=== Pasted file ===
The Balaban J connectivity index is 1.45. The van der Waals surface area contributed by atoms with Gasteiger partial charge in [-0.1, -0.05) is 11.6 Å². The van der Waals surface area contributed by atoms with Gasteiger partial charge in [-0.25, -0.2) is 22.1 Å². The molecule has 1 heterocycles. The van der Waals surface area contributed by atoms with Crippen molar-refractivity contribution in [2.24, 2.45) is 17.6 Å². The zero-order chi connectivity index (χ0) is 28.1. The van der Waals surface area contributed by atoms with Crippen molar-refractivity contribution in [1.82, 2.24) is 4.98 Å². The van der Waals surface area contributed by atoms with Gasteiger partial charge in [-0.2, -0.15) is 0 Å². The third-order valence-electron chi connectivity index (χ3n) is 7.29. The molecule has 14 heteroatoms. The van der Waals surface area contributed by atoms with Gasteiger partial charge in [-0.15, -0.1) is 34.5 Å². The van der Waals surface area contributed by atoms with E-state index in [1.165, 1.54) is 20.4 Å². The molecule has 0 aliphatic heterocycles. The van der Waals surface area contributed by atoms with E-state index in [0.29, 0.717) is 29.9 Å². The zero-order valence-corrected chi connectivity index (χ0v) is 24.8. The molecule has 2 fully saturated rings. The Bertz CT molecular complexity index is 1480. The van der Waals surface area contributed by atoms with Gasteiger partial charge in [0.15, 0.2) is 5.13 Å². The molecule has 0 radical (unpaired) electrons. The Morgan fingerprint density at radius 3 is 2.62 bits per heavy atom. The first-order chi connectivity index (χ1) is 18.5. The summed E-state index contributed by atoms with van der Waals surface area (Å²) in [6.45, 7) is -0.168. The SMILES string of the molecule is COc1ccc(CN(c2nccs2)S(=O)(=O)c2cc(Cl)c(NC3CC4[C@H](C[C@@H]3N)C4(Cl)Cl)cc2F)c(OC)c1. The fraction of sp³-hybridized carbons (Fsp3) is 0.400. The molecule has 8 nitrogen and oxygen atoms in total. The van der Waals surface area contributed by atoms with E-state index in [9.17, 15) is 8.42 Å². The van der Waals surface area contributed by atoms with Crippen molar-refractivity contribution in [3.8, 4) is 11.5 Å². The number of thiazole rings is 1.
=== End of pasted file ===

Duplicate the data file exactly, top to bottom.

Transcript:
The Balaban J connectivity index is 1.45. The van der Waals surface area contributed by atoms with Gasteiger partial charge in [-0.1, -0.05) is 11.6 Å². The van der Waals surface area contributed by atoms with Gasteiger partial charge in [-0.25, -0.2) is 22.1 Å². The molecule has 1 heterocycles. The van der Waals surface area contributed by atoms with Crippen molar-refractivity contribution in [2.24, 2.45) is 17.6 Å². The zero-order chi connectivity index (χ0) is 28.1. The van der Waals surface area contributed by atoms with Crippen molar-refractivity contribution in [1.82, 2.24) is 4.98 Å². The van der Waals surface area contributed by atoms with Gasteiger partial charge in [-0.2, -0.15) is 0 Å². The third-order valence-electron chi connectivity index (χ3n) is 7.29. The molecule has 14 heteroatoms. The van der Waals surface area contributed by atoms with Gasteiger partial charge in [-0.15, -0.1) is 34.5 Å². The van der Waals surface area contributed by atoms with E-state index in [1.165, 1.54) is 20.4 Å². The molecule has 0 aliphatic heterocycles. The van der Waals surface area contributed by atoms with E-state index in [0.29, 0.717) is 29.9 Å². The zero-order valence-corrected chi connectivity index (χ0v) is 24.8. The molecule has 2 fully saturated rings. The Bertz CT molecular complexity index is 1480. The van der Waals surface area contributed by atoms with Gasteiger partial charge in [0.15, 0.2) is 5.13 Å². The molecule has 0 radical (unpaired) electrons. The Morgan fingerprint density at radius 3 is 2.62 bits per heavy atom. The first-order chi connectivity index (χ1) is 18.5. The summed E-state index contributed by atoms with van der Waals surface area (Å²) in [6.45, 7) is -0.168. The SMILES string of the molecule is COc1ccc(CN(c2nccs2)S(=O)(=O)c2cc(Cl)c(NC3CC4[C@H](C[C@@H]3N)C4(Cl)Cl)cc2F)c(OC)c1. The fraction of sp³-hybridized carbons (Fsp3) is 0.400. The molecule has 8 nitrogen and oxygen atoms in total. The van der Waals surface area contributed by atoms with E-state index in [9.17, 15) is 8.42 Å². The van der Waals surface area contributed by atoms with Crippen molar-refractivity contribution in [3.8, 4) is 11.5 Å². The number of thiazole rings is 1.